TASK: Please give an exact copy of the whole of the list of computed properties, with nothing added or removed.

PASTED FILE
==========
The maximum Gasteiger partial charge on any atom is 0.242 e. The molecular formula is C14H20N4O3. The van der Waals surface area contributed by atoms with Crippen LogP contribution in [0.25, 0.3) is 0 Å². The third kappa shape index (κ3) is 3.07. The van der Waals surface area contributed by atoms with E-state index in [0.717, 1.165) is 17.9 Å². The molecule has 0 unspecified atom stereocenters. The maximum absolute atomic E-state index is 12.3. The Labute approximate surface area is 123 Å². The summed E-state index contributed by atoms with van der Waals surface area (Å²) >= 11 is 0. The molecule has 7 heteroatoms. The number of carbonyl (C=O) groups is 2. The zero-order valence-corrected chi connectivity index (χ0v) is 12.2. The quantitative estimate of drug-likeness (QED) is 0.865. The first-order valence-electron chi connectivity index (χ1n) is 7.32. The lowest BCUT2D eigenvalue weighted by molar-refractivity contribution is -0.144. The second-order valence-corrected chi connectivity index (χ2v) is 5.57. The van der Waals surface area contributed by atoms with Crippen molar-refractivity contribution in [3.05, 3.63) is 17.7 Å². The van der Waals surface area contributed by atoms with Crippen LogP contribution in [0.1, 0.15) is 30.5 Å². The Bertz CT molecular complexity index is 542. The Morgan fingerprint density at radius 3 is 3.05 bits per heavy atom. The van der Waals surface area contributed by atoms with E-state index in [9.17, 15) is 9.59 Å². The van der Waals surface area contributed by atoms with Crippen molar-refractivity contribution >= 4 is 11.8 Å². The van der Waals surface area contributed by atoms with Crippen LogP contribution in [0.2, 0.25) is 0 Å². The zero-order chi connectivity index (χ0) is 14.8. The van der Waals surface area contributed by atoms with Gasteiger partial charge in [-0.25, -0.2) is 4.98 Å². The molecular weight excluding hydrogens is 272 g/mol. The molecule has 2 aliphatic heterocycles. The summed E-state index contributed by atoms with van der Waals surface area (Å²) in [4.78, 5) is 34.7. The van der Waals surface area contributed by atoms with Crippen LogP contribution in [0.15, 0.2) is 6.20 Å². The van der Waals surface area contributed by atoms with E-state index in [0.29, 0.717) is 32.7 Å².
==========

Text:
The maximum Gasteiger partial charge on any atom is 0.242 e. The molecular formula is C14H20N4O3. The van der Waals surface area contributed by atoms with Crippen LogP contribution in [0.25, 0.3) is 0 Å². The third kappa shape index (κ3) is 3.07. The van der Waals surface area contributed by atoms with E-state index in [0.717, 1.165) is 17.9 Å². The molecule has 0 unspecified atom stereocenters. The maximum absolute atomic E-state index is 12.3. The Labute approximate surface area is 123 Å². The summed E-state index contributed by atoms with van der Waals surface area (Å²) >= 11 is 0. The molecule has 7 heteroatoms. The number of carbonyl (C=O) groups is 2. The zero-order valence-corrected chi connectivity index (χ0v) is 12.2. The quantitative estimate of drug-likeness (QED) is 0.865. The first-order valence-electron chi connectivity index (χ1n) is 7.32. The lowest BCUT2D eigenvalue weighted by molar-refractivity contribution is -0.144. The second-order valence-corrected chi connectivity index (χ2v) is 5.57. The van der Waals surface area contributed by atoms with Crippen molar-refractivity contribution in [3.05, 3.63) is 17.7 Å². The van der Waals surface area contributed by atoms with Crippen LogP contribution in [0.1, 0.15) is 30.5 Å². The Bertz CT molecular complexity index is 542. The Morgan fingerprint density at radius 3 is 3.05 bits per heavy atom. The van der Waals surface area contributed by atoms with E-state index in [9.17, 15) is 9.59 Å². The van der Waals surface area contributed by atoms with Crippen molar-refractivity contribution >= 4 is 11.8 Å². The van der Waals surface area contributed by atoms with Crippen LogP contribution in [0.2, 0.25) is 0 Å². The zero-order chi connectivity index (χ0) is 14.8. The van der Waals surface area contributed by atoms with Gasteiger partial charge in [-0.25, -0.2) is 4.98 Å². The molecular weight excluding hydrogens is 272 g/mol. The molecule has 2 aliphatic heterocycles. The summed E-state index contributed by atoms with van der Waals surface area (Å²) in [4.78, 5) is 34.7. The van der Waals surface area contributed by atoms with Crippen LogP contribution in [0.15, 0.2) is 6.20 Å². The van der Waals surface area contributed by atoms with E-state index in [0.29, 0.717) is 32.7 Å².